During this trip I’ve had the opportunity to see two very, very different pieces of needlework: St. Cuthbert’s Stole and Maniple in Durham Cathedral……
and the Quaker Tapestry in the Exhibition Center in Kendal.
One is old – one of the oldest in the UK – and the other, one of the newest. Both have deep spiritual meaning to many people and both are very fine examples of our art.
Durham is a lovely city. The buildings are beautiful and it’s full of history. Durham Cathedral is a fine example of Norman architecture, having strong lines and incredible stone work inside. It was begun in 1093, completed in 40 years and stands today with very little alteration. It’s a quietly elegant, ancient place.
In the lower level of the Cathedral is an exhibit entitled “Treasures of St. Cuthbert’s”. Here is where you will find the stole and maniple. These ancient pieces of embroidery bear inscriptions stating they were made by order of Queen Aelflaed of Wessex who died before 916. They remained in the coffin of St. Cuthbert until 1827 when the coffin was opened. Their condition is remarkable. The light in the exhibit is very, very dim – to help protect all of the treasures from light damage. It makes it quite difficult to really see anything clearly. The gold sparkles and by standing very still and looking very closely, you can see the detail. However, the photo to the left is much clearer. One surprise – the stole is long and very thin – not much wider than 2-3 inches!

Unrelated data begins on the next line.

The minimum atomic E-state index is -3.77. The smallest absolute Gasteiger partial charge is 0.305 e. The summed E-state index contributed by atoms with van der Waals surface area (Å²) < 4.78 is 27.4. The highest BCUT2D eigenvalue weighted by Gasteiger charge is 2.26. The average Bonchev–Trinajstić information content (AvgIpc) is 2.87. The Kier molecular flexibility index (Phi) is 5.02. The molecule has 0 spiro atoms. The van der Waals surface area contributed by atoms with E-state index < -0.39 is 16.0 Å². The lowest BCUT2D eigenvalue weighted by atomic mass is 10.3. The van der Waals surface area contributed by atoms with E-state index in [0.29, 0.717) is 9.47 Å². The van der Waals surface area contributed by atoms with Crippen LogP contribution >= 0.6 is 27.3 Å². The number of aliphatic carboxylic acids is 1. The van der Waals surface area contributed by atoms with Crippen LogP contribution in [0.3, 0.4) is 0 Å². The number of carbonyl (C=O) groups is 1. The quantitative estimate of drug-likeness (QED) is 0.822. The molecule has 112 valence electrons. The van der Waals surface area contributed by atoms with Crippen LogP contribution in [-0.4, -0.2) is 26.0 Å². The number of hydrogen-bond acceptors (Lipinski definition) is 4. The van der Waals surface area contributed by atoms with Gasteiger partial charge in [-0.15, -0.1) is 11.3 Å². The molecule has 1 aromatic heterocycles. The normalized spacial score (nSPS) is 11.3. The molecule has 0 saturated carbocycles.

In Kendal, Cumbria we visited the Quaker tapestry Exhibition Centre where the Quaker Tapestry is on display. The tapestry was the idea of Anne Wynn-Wilson, who was teaching Sunday school at the time. As a result of a chance remark by an eleven-year-old boy attending her class in a small Quaker Meeting in the South West of England, the 77 panels of the Quaker Tapestry came into being.
The Quaker Tapestry was begun in 1981 and finished in 1996. Over 4000 men, women and children worked on the tapestry from 15 countries. It’s a narrative tapestry, telling a story, like the Bayeux Tapestry.
The panels tell the stories of Quakers who have contributed in all areas of life – industry, science, medicine, human rights, abolition of slavery, education and social reform.
Each of the panels are embroidered with Appleton wool on a beautiful, soft multicolored wool specially woven for the project. A wide variety of stitches are used in the embroidery and a special stitch was developed for the large lettering. It’s a beautiful and rich tapestry.
I feel so fortunate to have seen both of these works and wish I’d been able to take all of you along with me!